Expired Study
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New York, New York 10032


Epidemiologic studies suggest that older stored blood is associated with worse outcomes in certain hospitalized patients. Storage of red cells is associated with a storage lesion and the survival of transfused red cells decreases with increasing storage time, thus older blood is associated with an increased acute delivery of hemoglobin-iron to the reticuloendothelial system. The investigators have preliminary data in healthy human volunteers suggesting that delivery of a significant iron load to the reticuloendothelial system from aged red cells leads to the elaboration of a potentially toxic form of iron known as non-transferrin--bound iron. The investigators will extend these results by testing whether a similar effect is seen in chronically transfused patients with hemoglobinopathies. This patient population will also allow the investigators to test whether iron- chelation therapy is beneficial in this setting. Finally, the investigators will also test whether washing or cryopreserving the red blood cells has any effect on this outcome. These findings may explain the immunomodulatory effects of older stored blood in patients and will help us develop safer transfusion products for patients.

Study summary:

Below is a summary of the procedures to be performed on each donor participant followed by the procedures for each recipient participant: Donor participants: Screening 2 tubes of blood will be drawn from a peripheral vein to perform a complete blood count and to perform blood bank testing (e.g. antibody screen, red cell phenotype). All donors who qualify based on criteria listed below, and have a red cell phenotype that matches a specific study patient will be recruited to perform 4 double red blood cell donations at the New York Blood Center over a 3 -year period based on the recipient's transfusion schedule. At least 112 days will be allotted between each blood donation (as per Food and Drug Administration (FDA) regulations). Donors will have to pass the standard screening process (per FDA regulations) performed at the Blood Center, including standard infectious disease testing. Any donor failing screening due to infectious disease testing will be notified by trained counselors at the New York Blood Center and will be excluded from study participation. In addition, a new dedicated donor will replace any participant that drops out of the study, or becomes ineligible on subsequent attempts after successfully donating. Recipient participants: Study transfusions will be scheduled according to the patient's regular transfusion schedule such that one unit of the double red blood cell donation can be transfused "fresh" (i.e. prior to 14 days of storage) and the other unit can be transfused "old" (i.e. after 28 days of storage). The 8 transfusion events are listed below: 1. "Fresh" transfusion while patient OFF chelation therapy 2. "Old" transfusion while patient OFF chelation therapy 3. "Fresh" transfusion while patient ON chelation therapy 4. "Old" transfusion while patient ON chelation therapy 5. "Fresh" washed transfusion while patient OFF chelation therapy 6. "Old" washed transfusion while patient OFF chelation therapy 7. "Fresh" transfusion while patient OFF chelation therapy 8. Cryopreserved transfusion while patient OFF chelation therapy For the 6 transfusions off chelation therapy, the patient will be asked to discontinue chelation therapy for 3 days prior to the scheduled transfusion. The washed and cryopreserved red cell units will be obtained per standard operating procedure from the New York Blood Center. Cryopreservation of one of the two donated double red blood cell units will be performed using Standard Operating Procedures at the New York Blood Center (NYBC) within 3 days of collection. Washing older stored red blood cell (RBC) units and deglycerolizing cryopreserved red blood cell units will both be performed within 24 hours of transfusion, also by NYBC Standard Operating Procedures. Deglycerolization and washing of red blood cell units will each be performed using an automatic cell washing system (COBE 2991, CaridianBCT). All red cell units will be issued by the Columbia University Medical Center (CUMC) blood bank following standard operating procedures and a crossmatch. The transfusion will take place in the Pediatric Hematology Clinic infusion center following standard procedures. An intravenous line will be placed and 4 tubes of blood will be drawn from the intravenous (IV) line prior to transfusion, immediately after transfusion, 1 hour after transfusion, and 2 hours after transfusion.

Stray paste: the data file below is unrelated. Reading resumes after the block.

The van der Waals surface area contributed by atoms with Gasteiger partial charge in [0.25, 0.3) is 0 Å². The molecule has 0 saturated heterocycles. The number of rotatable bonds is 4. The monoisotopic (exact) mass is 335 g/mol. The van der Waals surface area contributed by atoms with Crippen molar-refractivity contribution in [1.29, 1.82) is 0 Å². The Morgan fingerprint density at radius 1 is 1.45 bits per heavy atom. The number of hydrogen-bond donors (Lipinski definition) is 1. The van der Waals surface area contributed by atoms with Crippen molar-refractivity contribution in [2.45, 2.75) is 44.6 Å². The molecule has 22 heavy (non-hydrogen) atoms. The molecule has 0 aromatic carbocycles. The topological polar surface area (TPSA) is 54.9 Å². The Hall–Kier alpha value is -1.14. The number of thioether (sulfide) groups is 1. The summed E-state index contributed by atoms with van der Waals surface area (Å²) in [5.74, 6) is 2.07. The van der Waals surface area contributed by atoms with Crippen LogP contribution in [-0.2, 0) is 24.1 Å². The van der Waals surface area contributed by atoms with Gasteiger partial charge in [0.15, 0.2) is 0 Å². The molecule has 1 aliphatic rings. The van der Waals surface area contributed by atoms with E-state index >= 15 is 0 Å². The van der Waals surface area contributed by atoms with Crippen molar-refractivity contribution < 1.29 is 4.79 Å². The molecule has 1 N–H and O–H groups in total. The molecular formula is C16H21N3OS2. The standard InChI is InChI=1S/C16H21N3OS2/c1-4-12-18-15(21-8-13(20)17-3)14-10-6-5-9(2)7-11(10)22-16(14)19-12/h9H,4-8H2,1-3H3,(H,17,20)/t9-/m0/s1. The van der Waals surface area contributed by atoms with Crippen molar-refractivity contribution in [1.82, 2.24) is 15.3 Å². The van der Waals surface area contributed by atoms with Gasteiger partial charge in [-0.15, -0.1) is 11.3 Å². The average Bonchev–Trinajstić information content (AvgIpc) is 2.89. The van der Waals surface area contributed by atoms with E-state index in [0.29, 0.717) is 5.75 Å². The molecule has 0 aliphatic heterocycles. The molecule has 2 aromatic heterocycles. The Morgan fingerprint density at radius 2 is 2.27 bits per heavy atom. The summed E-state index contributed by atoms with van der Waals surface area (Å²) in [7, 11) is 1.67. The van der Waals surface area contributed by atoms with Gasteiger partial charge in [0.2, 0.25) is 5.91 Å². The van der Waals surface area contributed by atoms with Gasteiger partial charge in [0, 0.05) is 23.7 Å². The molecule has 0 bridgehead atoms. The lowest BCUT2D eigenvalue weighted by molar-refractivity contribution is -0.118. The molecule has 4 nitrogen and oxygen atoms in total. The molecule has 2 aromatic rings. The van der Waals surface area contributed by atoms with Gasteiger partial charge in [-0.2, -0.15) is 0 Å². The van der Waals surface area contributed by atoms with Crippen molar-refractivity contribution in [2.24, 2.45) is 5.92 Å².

Inclusion Criteria (Recipient): - specific, well-characterized hemoglobinopathy - chronic simple transfusion therapy (transfusion episodes < 6 weeks apart in frequency) - chronic iron chelation therapy - not pregnant by self-report and not planning pregnancy - age > 1 year old Exclusion Criteria (Recipient): - clinically unstable - treatment for mental illness - imprisonment - institutionalization Inclusion Criteria (Donor): - 21-65 years of age - male weight > 130 lbs, female weight > 150 lbs - male height > 5'1", female height > 5'5" - hemoglobin > 15.0 g/dL - reasonably certain of intention to stay in New York City metropolitan area for study duration - previously tolerated red blood cell donation Exclusion Criteria (Donor): - ineligible for donation based on New York Blood Center blood donor screening questionnaire - systolic blood pressure < 90 or > 180 mm Hg, diastolic blood pressure < 50 or > 100 mm Hg - heart rate < 50 or > 100 - temperature > 99.5 F prior to donation - positive by standard infectious disease testing performed on blood donors



Primary Contact:

Principal Investigator
Steven Spitalnik, MD
Columbia University

Backup Contact:


Location Contact:

New York, New York 10032
United States

There is no listed contact information for this specific location.

Site Status: N/A

Data Source: ClinicalTrials.gov

Date Processed: January 21, 2020